Letter: Raising awareness for child abuse
Raising awareness for child abuse
April is the time when our nation celebrates Child Abuse Prevention Month. Where there will soon be tulips at Schultz Health and Human Services Building in Aspen, there are now 254 blue and silver pinwheels symbolizing hope and raising awareness to ensure the safety and healthy development of children. Each pinwheel — an uplifting symbol of childhood — represents one child in our community who has been referred to Pitkin and Western Eagle County Child Services for neglect or abuse over the last year.
April’s prevention campaign gives us an opportunity to reflect on how we are doing as a community to support healthy kids and strong families. Child abuse comes in many forms and it takes us all working together to prevent it. The children for whom these pinwheels have been planted had someone looking out for them. That someone lives or works here and recognized a risk or danger to a child and took the first step to getting it addressed. For many children, abuse and neglect will go unattended. As a community, we can support the safety and wellbeing of our children and families by focusing on prevention.
This month and every month we have cause for celebration for our many partners who work together to make a difference in the lives of our parents and children. While our department is charged with keeping kids safe by responding to reports of abuse or neglect, we are excited to work closely with families and our community partners to foster healthy patterns of engagement with children and provide the resources needed. We clearly recognize that prevention programs work when they focus on supporting parents. Most parents struggle at some point and no parent knows everything about raising a child. Knowing where to get help and having a network to lean on can make a difference.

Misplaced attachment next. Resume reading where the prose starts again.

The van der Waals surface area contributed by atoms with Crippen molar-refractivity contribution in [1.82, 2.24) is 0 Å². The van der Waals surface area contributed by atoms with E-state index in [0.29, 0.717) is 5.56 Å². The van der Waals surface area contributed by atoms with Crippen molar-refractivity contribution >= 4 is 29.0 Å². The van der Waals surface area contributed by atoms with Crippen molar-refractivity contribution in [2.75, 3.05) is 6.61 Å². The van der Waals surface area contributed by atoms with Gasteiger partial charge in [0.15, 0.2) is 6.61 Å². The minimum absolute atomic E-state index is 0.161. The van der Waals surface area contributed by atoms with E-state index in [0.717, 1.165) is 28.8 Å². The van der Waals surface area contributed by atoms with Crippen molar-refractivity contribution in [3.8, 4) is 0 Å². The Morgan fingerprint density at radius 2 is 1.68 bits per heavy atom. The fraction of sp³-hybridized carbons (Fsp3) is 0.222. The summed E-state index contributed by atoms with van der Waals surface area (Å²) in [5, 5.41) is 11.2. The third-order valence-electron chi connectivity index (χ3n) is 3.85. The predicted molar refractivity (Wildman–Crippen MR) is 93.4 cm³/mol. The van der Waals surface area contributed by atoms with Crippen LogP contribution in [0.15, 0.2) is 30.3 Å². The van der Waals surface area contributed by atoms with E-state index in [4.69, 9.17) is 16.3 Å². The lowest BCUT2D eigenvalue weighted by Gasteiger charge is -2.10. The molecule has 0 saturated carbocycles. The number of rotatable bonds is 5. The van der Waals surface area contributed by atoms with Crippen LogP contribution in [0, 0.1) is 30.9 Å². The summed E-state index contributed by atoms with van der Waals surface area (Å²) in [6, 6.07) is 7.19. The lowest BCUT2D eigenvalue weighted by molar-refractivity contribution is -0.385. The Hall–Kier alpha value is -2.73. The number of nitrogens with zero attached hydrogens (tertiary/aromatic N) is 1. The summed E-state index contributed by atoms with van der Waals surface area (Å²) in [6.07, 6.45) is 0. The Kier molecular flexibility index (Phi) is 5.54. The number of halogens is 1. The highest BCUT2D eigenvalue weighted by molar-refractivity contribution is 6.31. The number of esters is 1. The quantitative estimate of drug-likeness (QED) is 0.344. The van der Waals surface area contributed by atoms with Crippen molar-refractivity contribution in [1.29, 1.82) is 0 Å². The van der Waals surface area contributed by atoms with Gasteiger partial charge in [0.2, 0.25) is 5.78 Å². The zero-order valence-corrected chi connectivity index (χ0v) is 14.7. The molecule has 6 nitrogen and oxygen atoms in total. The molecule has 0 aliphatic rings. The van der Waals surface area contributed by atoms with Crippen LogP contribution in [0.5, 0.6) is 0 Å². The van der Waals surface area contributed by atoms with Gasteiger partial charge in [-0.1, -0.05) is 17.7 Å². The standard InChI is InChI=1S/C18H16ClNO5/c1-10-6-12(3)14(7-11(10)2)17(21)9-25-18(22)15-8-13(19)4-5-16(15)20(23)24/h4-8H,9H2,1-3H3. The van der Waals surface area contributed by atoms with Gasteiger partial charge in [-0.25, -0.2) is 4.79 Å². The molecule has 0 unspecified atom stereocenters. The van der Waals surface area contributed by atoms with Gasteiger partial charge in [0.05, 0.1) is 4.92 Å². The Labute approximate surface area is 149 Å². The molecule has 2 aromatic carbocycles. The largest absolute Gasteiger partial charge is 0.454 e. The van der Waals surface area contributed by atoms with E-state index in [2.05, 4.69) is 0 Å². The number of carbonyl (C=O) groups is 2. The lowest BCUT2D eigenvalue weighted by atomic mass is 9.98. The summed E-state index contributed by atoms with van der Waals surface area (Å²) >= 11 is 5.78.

For more information on our many programs working to support healthy families, we invite you to visit http://www.stopfightingithurts.com. If you suspect abuse or neglect any time, any day,we urge you to call our local 24-hour hotline at 970-429-2047.
Participate in The Longevity Project
The Longevity Project is an annual campaign to help educate readers about what it takes to live a long, fulfilling life in our valley. This year Kevin shares his story of hope and celebration of life with his presentation Cracked, Not Broken as we explore the critical and relevant topic of mental health.
Kim DuBoisAdult and Family Services manager
And the Child Welfare Caseworker Team
Pitkin/Western Eagle County
Support Local Journalism
Support Local Journalism
Readers around Aspen and Snowmass Village make the Aspen Times’ work possible. Your financial contribution supports our efforts to deliver quality, locally relevant journalism.
Now more than ever, your support is critical to help us keep our community informed about the evolving coronavirus pandemic and the impact it is having locally. Every contribution, however large or small, will make a difference.
Each donation will be used exclusively for the development and creation of increased news coverage.
Start a dialogue, stay on topic and be civil.
If you don't follow the rules, your comment may be deleted.
User Legend: Moderator Trusted User
I am not writing this as an opinion on pro-vax or anti-mask; this is strictly in regards to government overreach. I would like to think that I am well-versed in the regulations of private businesses…